I also installed the big new 100A breaker for the anchor winch, in the back of the cabinet. Here’s a fuzzy photo:
To finish up the day I wired up most of the old ignition and alternator stuff, including the external regulator which I still don’t fully understand. Because the M10 posts on the battery switches are so huge, I ended up installing a terminal strip for the ignition and alternator positive wires because I couldn’t find M10 terminals small enough for them.
Sunday morning Doug double-checked all my ignition and alternator wiring and we started up the engine. No problems, and the alternator appears to be working quite well. Specifically, now that the old battery isolating diode is gone and the alternator is hooked directly to the house positive, the old 1V drop is gone and the alternator is charging at a full 14.3-14.4V. Doug did some reading about some more correctness tests that we’ll do to make sure everything is proper.
I was hoping to get the new DC systems monitor, a little digital display for battery status, fuel/water tank status, etc installed, but instead I just ended up cutting a hole in the bulkhead to mount it. I need to go pick up some higher-gauge wire before hooking it all up. We did however test it out with temporary wire runs and it seems to mostly work. The readings from the shunt seemed incorrect so it may need some calibration. Aside from the DCSM and maybe screwing some more cable supports in place in the electrical cabinet, the new electrical system is essentially done.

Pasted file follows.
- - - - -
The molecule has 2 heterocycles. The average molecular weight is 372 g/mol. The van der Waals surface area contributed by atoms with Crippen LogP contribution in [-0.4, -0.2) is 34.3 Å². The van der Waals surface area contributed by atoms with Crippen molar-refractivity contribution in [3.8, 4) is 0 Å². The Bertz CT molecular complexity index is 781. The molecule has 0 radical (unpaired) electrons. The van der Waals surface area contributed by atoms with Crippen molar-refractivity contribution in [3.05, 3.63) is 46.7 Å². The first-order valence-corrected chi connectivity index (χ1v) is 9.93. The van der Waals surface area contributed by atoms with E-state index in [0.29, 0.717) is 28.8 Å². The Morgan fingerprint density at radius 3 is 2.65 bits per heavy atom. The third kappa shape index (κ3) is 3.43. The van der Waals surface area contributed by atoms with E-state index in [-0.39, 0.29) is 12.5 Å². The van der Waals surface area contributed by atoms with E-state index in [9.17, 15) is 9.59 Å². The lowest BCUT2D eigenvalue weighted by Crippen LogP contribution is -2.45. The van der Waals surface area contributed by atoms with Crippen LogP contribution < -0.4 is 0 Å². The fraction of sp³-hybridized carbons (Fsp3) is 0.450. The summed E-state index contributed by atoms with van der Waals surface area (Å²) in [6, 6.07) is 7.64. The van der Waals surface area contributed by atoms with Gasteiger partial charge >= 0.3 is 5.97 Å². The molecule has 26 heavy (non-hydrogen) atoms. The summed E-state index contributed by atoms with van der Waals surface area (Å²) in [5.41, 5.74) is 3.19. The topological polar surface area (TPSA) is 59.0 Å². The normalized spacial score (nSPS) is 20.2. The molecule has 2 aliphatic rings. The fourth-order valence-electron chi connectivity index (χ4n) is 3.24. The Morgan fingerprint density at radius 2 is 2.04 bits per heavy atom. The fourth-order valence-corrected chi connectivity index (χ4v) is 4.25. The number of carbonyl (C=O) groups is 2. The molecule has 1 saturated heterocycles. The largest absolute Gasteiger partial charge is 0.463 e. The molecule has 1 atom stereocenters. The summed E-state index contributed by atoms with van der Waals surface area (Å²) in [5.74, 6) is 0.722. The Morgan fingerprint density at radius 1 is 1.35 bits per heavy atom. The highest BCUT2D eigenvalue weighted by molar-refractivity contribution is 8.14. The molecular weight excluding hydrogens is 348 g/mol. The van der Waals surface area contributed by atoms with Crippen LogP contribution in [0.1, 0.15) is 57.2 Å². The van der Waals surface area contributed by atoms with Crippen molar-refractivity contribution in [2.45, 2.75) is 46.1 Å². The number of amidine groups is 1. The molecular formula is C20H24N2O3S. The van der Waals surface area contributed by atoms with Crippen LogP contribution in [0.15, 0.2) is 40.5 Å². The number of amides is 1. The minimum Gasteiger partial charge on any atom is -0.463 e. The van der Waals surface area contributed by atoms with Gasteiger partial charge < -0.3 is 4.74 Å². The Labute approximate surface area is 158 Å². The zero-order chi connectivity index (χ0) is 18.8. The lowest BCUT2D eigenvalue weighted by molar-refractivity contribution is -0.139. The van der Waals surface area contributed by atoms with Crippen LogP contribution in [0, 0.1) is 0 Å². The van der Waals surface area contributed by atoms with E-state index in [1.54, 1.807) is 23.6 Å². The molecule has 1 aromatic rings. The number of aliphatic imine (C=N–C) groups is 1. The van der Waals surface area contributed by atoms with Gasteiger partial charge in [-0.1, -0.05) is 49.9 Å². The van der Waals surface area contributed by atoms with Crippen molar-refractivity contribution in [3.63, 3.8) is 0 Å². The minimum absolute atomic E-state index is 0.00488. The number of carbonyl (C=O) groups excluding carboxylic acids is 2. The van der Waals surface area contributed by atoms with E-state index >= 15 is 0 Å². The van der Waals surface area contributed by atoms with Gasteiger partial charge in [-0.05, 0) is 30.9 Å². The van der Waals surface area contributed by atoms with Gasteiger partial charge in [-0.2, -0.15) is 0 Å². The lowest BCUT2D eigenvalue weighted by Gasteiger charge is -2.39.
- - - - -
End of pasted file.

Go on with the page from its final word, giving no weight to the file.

I had been planning to cut some access ports in the ply tops of the settees for access to the centers of the water tanks, along with some covers for those. The plan was to have the guys from Swift Marine come and bore holes, tap threads, and install tank senders in those later this week. I picked up two senders from Neo Thursday. However, after some discussion with Doug we decided to delay that job for now because there are too many other things to wrap up before our trip on Dec 1.
Also on Friday, I bought a chartplotter. I ended up picking up a Lowrance HDS-8m for quite a good price from Peter at JJTango, along with Navionics Gold charts for SE Asia. Other parts of the world have Navionics Platinum or Platinum+ charts (which I guess are a lot more detailed?) but Gold is the best you can get for SE Asia. The charts were pretty expensive, but I’m just glad to finally have something pretty decent. I still think I’ll probably pick up a (high-ish level) paper chart or two as backup before our trip, having learned the benefits of paper charts on the trip from Langkawi. The chartplotter itself is nice (although not quite as fancy as Lee’s Simrad NSE-8). We did some temporary wiring for it; I haven’t figured out where or how to mount it quite yet so for our trip we’ll probably just have it loose in the cockpit, with the wire stretched back through the companionway.